The voice was digitally created to try to approach the voice of a castrato by combining the voice of a soprano with the voice of a tenor. I happen to absolutely love the created voice, but I doubt this is all that close an approximation of a "castrato" sound.

This is Montserrat Caballe singing it. As always, a breathtakingly beautiful voice in my opinion, but a rather emotionless interpretation, as is often the case with her, in my opinion:
https://www.youtube.com/watch?v=39yb9jUsGm8

Philippe Jaroussky does a better job for my taste:
https://www.youtube.com/watch?v=HWD8d_YL30o

Maleth
19-09-14, 15:45
From the movie Farinelli, Lascia Ch'io Pianga (Let Me Weep) by Handel, one of my favorite vocal pieces of any genre.

Let me weep for my cruel fate
And sigh after freedom!
And let me sigh
Sigh after freedom!
Let me weep for my cruel fate
And sigh after freedom!
May sorrow, out of pity, break the ropes of my sufferings,
of my sufferings, out of pity.
And let me sigh after freedom!

The voice was digitally created to try to approach the voice of a castrato by combining the voice of a soprano with the voice of a tenor. I happen to absolutely love the created voice, but I doubt this is all that close an approximation of a "castrato" sound.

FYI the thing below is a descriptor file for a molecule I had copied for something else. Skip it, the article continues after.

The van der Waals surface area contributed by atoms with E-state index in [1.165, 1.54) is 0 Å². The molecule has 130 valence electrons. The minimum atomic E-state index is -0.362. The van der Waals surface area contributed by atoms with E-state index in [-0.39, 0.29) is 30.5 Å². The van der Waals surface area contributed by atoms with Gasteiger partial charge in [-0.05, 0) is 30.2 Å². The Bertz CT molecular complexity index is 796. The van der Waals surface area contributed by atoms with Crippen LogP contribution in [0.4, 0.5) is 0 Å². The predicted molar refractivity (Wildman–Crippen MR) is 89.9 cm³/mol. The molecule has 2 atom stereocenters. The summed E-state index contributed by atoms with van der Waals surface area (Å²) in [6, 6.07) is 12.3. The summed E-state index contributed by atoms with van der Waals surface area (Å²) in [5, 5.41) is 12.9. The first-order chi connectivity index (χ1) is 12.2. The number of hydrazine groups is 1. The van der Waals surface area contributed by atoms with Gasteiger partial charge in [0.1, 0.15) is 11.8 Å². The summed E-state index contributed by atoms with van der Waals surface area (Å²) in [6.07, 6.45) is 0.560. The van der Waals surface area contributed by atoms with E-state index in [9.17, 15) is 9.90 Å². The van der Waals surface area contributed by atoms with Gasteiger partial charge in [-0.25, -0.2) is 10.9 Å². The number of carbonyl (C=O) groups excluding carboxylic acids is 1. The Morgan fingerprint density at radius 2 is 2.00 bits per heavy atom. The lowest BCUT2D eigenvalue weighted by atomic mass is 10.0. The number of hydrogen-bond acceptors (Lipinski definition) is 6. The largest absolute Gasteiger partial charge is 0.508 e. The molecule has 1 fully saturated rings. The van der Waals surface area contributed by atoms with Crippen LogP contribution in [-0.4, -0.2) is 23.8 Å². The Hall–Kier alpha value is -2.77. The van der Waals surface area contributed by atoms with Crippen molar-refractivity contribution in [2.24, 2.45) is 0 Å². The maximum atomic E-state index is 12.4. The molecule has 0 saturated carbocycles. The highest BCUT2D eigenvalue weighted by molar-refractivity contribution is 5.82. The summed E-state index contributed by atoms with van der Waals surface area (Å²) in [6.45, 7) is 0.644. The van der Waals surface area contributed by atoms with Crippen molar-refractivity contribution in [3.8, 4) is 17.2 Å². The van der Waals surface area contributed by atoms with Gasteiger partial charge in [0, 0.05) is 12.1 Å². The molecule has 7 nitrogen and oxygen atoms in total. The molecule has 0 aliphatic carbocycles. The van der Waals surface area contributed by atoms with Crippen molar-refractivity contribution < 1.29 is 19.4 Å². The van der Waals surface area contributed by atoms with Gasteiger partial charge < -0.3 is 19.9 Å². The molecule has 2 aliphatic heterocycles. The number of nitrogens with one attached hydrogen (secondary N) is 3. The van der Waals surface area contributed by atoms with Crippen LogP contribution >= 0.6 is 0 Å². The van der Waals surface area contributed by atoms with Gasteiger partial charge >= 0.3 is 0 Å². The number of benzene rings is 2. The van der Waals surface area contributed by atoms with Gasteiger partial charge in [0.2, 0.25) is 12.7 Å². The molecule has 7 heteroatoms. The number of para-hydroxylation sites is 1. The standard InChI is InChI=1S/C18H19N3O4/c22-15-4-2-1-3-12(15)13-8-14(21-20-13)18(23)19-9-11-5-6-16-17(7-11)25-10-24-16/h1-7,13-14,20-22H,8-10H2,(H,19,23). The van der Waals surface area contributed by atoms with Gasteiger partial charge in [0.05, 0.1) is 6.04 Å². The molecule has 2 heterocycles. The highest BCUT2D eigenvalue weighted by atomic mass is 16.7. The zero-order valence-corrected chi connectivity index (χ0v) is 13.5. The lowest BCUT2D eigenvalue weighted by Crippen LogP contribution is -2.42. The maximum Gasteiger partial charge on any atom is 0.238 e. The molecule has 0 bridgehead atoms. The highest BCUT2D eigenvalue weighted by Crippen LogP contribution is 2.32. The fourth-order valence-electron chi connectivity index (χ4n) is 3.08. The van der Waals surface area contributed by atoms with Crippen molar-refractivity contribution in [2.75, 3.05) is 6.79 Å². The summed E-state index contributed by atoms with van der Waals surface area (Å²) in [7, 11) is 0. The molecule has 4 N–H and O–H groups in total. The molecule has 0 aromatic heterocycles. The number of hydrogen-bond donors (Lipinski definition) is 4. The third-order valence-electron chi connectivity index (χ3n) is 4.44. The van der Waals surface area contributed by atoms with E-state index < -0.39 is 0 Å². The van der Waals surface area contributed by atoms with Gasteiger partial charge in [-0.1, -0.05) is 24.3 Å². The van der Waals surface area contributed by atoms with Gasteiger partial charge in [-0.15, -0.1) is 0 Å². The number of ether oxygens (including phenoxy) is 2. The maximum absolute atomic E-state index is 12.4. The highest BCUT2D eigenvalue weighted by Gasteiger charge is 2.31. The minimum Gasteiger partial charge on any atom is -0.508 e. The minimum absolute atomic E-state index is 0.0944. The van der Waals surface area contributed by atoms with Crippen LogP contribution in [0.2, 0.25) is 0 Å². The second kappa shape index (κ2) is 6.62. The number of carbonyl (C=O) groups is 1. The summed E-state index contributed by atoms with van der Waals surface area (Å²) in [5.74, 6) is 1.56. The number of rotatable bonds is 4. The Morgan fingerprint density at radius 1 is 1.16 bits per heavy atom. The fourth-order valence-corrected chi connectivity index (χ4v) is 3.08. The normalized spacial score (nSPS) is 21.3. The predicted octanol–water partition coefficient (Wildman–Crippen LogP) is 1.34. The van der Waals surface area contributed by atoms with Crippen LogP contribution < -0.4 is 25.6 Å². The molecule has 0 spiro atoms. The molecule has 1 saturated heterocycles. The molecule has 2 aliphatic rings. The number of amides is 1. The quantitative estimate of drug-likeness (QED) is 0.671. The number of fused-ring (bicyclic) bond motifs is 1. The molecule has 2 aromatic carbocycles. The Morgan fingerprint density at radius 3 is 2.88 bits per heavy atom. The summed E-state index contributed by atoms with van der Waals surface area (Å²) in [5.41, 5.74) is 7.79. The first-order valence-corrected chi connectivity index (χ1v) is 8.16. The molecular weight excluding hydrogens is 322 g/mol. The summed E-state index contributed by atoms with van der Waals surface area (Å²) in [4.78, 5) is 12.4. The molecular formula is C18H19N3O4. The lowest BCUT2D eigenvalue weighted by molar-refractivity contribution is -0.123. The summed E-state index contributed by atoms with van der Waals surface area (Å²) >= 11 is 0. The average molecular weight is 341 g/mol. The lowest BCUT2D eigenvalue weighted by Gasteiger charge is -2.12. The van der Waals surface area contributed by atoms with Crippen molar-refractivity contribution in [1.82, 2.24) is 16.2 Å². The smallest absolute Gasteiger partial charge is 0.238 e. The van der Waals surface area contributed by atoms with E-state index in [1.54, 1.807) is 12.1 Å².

This is Montserrat Caballe singing it. As always, a breathtakingly beautiful voice in my opinion, but a rather emotionless interpretation, as is often the case with her, in my opinion:
https://www.youtube.com/watch?v=39yb9jUsGm8

Philippe Jaroussky does a better job for my taste:
https://www.youtube.com/watch?v=HWD8d_YL30o

very beautiful indeed.

Another favourite from one of my favourites...Vivaldi
Concerto #10 Allegro



http://www.youtube.com/watch?v=9zekP39Da3E

gyms
19-09-14, 17:02
Hahaha,Baroque?
This is the real thing!

http://www.youtube.com/watch?v=AxwyQZhBlZw

gyms
19-09-14, 17:33
Wow,an other one!Haha...

https://www.youtube.com/watch?v=55jnH3rqcoU

Maleth
19-09-14, 18:46
Wow,an other one!Haha...

https://www.youtube.com/watch?v=55jnH3rqcoU

oh wow, guitar baroque, how lovely. :).... very nice piece of music.

gyms
19-09-14, 19:25
Cecilia Bartoli